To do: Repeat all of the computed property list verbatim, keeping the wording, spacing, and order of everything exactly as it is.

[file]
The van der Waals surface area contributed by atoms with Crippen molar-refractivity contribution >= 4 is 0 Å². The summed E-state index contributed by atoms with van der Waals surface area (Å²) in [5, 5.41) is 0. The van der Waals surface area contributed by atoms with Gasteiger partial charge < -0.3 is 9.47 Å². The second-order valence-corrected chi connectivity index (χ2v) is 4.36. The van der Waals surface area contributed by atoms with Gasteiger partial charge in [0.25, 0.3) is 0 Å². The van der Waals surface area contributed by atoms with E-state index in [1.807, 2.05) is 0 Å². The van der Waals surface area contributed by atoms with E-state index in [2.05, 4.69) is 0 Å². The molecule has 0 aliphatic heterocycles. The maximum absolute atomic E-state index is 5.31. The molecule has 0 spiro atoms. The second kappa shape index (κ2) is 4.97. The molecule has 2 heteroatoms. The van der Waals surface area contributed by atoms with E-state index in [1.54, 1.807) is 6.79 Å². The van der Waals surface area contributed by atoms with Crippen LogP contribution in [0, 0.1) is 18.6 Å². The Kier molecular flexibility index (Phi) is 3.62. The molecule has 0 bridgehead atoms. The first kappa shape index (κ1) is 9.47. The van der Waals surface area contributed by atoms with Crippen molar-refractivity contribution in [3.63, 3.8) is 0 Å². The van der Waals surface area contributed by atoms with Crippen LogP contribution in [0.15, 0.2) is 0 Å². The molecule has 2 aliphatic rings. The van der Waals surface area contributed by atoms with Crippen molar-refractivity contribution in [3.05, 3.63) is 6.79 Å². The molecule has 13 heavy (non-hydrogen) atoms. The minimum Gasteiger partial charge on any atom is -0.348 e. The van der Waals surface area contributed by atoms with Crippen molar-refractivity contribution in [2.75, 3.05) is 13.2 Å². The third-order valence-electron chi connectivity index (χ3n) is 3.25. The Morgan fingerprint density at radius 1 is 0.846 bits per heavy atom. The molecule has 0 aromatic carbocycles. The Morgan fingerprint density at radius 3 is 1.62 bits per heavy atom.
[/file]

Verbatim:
The van der Waals surface area contributed by atoms with Crippen molar-refractivity contribution >= 4 is 0 Å². The summed E-state index contributed by atoms with van der Waals surface area (Å²) in [5, 5.41) is 0. The van der Waals surface area contributed by atoms with Gasteiger partial charge < -0.3 is 9.47 Å². The second-order valence-corrected chi connectivity index (χ2v) is 4.36. The van der Waals surface area contributed by atoms with Gasteiger partial charge in [0.25, 0.3) is 0 Å². The van der Waals surface area contributed by atoms with E-state index in [1.807, 2.05) is 0 Å². The van der Waals surface area contributed by atoms with E-state index in [2.05, 4.69) is 0 Å². The molecule has 0 aliphatic heterocycles. The maximum absolute atomic E-state index is 5.31. The molecule has 0 spiro atoms. The second kappa shape index (κ2) is 4.97. The molecule has 2 heteroatoms. The van der Waals surface area contributed by atoms with E-state index in [1.54, 1.807) is 6.79 Å². The van der Waals surface area contributed by atoms with Crippen LogP contribution in [0, 0.1) is 18.6 Å². The Kier molecular flexibility index (Phi) is 3.62. The molecule has 0 bridgehead atoms. The first kappa shape index (κ1) is 9.47. The van der Waals surface area contributed by atoms with Crippen molar-refractivity contribution in [3.63, 3.8) is 0 Å². The van der Waals surface area contributed by atoms with Crippen LogP contribution in [0.15, 0.2) is 0 Å². The molecule has 2 aliphatic rings. The van der Waals surface area contributed by atoms with Crippen molar-refractivity contribution in [3.05, 3.63) is 6.79 Å². The molecule has 13 heavy (non-hydrogen) atoms. The minimum Gasteiger partial charge on any atom is -0.348 e. The van der Waals surface area contributed by atoms with Crippen molar-refractivity contribution in [2.75, 3.05) is 13.2 Å². The third-order valence-electron chi connectivity index (χ3n) is 3.25. The Morgan fingerprint density at radius 1 is 0.846 bits per heavy atom. The molecule has 0 aromatic carbocycles. The Morgan fingerprint density at radius 3 is 1.62 bits per heavy atom.